Two conceptual models for facilitating learners' transitions to new post-school learning contexts

Lawrence, Jill (2007) Two conceptual models for facilitating learners' transitions to new post-school learning contexts. In: CRLL 2007: The Times They Are A-Changin, 22-24 Jun 2007, Scotland, UK.

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Abstract

This paper introduces two conceptual models for facilitating transitions to new post-school learning contexts. The theoretical perspectives generated by critical discourse and cross-cultural communication theories underpin the models. Both models are process-orientated and are therefore applicable to a diversity of learning contexts. The first model, the ‘New Learning Framework’ provides a means of identifying (and making explicit) the languages and practices in post-school learning contexts that new and unfamiliar learners need to become familiar with and engage if they are to make a successful transition to the new context. For example, in a higher education (HE) learning context, students need to engage (as well as master and demonstrate, in assessment for instance) course, discipline and faculty languages, academic literacies and numeracies, communication technologies and information, administrative, library and research literacies as well as a multiplicity of new personal (including time and stress management), social and financial languages. Alternatively, in workplace learning contexts, such languages and practices may include organisational literacies, business planning and budgeting practices, culture building, performance appraisal and management systems, employment conditions, mental models, leadership practices and human resources practices like code of conduct protocols, promotion and professional development and training practices. In contrast, inter-cultural contexts may encompass unfamiliar cultural practices and worldviews, including different verbal and non-verbal behaviours, different approaches to conflict, different value orientations and different naming, greeting, work, sporting, wellness/sickness, religious and spiritual practices as well as different ways of knowing and communicating. The second model, ‘The Model for Transition Practices’ presents three practical, dynamic strategies that assist learners to make effective transitions to new learning contexts. These practices include reflective practice, socio-cultural practice and critical practice. Reflective practice, from educational and sociological theory, consists of the capacities of observation – listening to and watching the new context’s behaviours and practices – as well as the capacities for reflection before, in and on practice. Socio-cultural practice, which stems from cross-cultural communication theory, encompasses the practical capabilities of seeking help and information, participating in groups, making social contact, seeking and giving feedback, expressing disagreement and refusing requests. Each of these capabilities is more complex that at first appears and needs to be finely tuned to the particular context being engaged. The verbal and non-verbal ways of seeking help and information or participating in groups vary, for example, from context to context. Critical practice, evolving from critical discourse theory, incorporates critical self-awareness (to look within). Learners need to be aware of their own belief systems and cultural understandings as they enter a new context and reflect on and address any differences they encounter there. Critical practice also involves a critical awareness of the power relationships operating in the context (to look without). Are there hierarchical relationships and assumptions that are tacit and uncontested, yet unhelpful for those trying to make transitions to the new context? For example, in a HE context, are there lecturers and managers who assume that students are the elite students of yesteryear rather than the increasing diversity of students who participate in HE today? The two models are useful in that they conceptualise the processes involved in making effective transitions to new learning contexts. The first model identifies and makes explicit the specific literacies and practices learners need to engage with if they are to communicate confidently in the new context. The second model provides three practical and dynamic strategies that assist learners to accomplish these transitions. Together, the two models provide learners with a means of transforming their practices, of making successful transitions to new learning contexts.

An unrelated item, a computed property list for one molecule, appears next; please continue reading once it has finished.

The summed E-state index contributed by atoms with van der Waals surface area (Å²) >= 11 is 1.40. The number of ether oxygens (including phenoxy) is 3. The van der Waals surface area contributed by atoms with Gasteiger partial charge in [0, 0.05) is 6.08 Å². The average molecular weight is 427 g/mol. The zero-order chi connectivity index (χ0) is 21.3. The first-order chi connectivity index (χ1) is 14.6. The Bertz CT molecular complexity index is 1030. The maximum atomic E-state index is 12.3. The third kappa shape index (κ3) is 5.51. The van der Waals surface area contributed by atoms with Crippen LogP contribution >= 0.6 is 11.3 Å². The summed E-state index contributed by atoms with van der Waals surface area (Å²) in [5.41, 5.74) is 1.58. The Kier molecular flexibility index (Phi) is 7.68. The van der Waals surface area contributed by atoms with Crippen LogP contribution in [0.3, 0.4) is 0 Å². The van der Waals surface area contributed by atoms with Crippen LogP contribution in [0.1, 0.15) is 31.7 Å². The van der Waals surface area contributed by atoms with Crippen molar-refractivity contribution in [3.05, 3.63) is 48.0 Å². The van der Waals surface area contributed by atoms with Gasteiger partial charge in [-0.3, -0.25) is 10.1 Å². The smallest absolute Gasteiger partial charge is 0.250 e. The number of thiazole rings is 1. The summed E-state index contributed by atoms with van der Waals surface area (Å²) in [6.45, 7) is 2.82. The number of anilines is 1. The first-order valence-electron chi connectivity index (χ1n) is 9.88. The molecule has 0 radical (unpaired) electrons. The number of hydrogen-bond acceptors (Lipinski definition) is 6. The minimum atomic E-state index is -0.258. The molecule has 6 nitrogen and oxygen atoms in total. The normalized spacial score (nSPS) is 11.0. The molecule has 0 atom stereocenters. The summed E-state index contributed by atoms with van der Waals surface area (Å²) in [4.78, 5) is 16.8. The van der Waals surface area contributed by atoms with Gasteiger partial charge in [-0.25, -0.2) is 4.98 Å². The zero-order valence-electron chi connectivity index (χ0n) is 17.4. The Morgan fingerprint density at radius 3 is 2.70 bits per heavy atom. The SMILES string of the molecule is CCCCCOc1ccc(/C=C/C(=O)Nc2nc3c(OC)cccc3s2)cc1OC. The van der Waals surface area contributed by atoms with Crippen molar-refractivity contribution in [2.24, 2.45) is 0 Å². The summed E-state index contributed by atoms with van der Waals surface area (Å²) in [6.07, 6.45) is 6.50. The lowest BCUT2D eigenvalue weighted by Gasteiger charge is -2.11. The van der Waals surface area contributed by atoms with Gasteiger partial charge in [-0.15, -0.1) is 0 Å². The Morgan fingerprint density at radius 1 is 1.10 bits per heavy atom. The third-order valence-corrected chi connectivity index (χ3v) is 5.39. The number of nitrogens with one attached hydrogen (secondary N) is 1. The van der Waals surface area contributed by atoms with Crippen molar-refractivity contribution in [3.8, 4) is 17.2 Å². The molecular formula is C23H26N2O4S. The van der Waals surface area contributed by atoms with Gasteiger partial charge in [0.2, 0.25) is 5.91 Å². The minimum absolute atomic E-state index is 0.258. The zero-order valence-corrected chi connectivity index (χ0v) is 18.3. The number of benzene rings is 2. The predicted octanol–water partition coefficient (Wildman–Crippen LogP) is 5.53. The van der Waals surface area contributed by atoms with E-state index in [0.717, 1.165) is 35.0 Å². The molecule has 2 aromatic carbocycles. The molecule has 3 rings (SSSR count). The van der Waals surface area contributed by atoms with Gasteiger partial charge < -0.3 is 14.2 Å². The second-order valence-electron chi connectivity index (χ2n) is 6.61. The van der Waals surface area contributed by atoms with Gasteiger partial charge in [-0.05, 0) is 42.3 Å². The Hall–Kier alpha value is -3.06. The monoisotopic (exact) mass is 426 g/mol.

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Item Type: Conference or Workshop Item (Commonwealth Reporting Category E) (Paper)
Refereed: Yes
Item Status: Live Archive
Additional Information: No evidence of copyright restrictions.
Depositing User: epEditor USQ
Faculty / Department / School: Historic - Faculty of Arts - Department of Humanities and International Studies
Date Deposited: 27 Jul 2009 05:26
Last Modified: 02 Jul 2013 23:21
Uncontrolled Keywords: post-school learning
Fields of Research (FOR2008): 13 Education > 1301 Education Systems > 130103 Higher Education
13 Education > 1302 Curriculum and Pedagogy > 130213 Vocational Education and Training Curriculum and Pedagogy
13 Education > 1303 Specialist Studies in Education > 130309 Learning Sciences
Socio-Economic Objective (SEO2008): C Society > 93 Education and Training > 9399 Other Education and Training > 939902 Education and Training Theory and Methodology
URI: http://eprints.usq.edu.au/id/eprint/5477

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